Evidently, Mr. Golub has that sixth sense that tells him when to head for the door with the family silver. On Wall Street, this makes you a sage. So of course, his screed on the taxes he pays was full of the kind of thing that passes for Conventional Wisdom among the plutocrats and the political elite. Read the tidbits!
“Governments have an obligation to spend our tax money on programs that work. They fail at this fundamental task. Do we really need dozens of retraining programs with no measure of performance or results? Do we really need to spend money on solar panels, windmills and battery-operated cars when we have ample energy supplies in this country? Do we really need all the regulations that put an estimated $2 trillion burden on our economy by raising the price of things we buy? Do we really need subsidies for domestic sugar farmers and ethanol producers?
Why do we require that public projects pay above-market labor costs? Why do we spend billions on trains that no one will ride? Why do we keep post offices open in places no one lives? Why do we subsidize small airports in communities close to larger ones? Why do we pay government workers above-market rates and outlandish benefits? Do we really need an energy department or an education department at all?”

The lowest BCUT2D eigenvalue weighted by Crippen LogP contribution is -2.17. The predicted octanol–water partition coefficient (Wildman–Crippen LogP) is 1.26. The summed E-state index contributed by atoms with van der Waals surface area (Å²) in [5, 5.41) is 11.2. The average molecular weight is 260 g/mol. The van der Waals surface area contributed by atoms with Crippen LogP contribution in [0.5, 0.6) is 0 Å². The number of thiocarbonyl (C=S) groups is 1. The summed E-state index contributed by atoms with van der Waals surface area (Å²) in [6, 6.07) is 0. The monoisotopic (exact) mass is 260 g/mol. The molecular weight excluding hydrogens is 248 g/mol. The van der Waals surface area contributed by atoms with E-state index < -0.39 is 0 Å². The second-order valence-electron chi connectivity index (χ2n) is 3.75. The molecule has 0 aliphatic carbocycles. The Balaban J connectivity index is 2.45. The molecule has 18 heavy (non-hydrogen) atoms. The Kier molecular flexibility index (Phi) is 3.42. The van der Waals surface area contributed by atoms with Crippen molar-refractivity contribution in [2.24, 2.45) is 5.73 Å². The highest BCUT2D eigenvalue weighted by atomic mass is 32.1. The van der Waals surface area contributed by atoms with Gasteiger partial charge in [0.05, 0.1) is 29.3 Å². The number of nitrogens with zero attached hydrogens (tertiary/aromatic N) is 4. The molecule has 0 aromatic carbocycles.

Good questions! I especially like the one about the overcompensated laborers on public projects. From the junk bond king, this was the kind of gall that is almost sweet - it shows not so much hubris as a deepfried stupidity, a selfishness that builds a monument in the soul like a giant pearl, except made out of the material you find in your lower gut.
But I notice that he did not ask: do we really need a Temporary Liquidity Guarantee Program, a Commercial Paper Funding Facility, or a Term Asset Backed Funding Facility at all? Because after all, a man doesn’t question the things that saved his ass. They simply recede into the background of the gated community, to be used next time the predators lose massive amounts of money.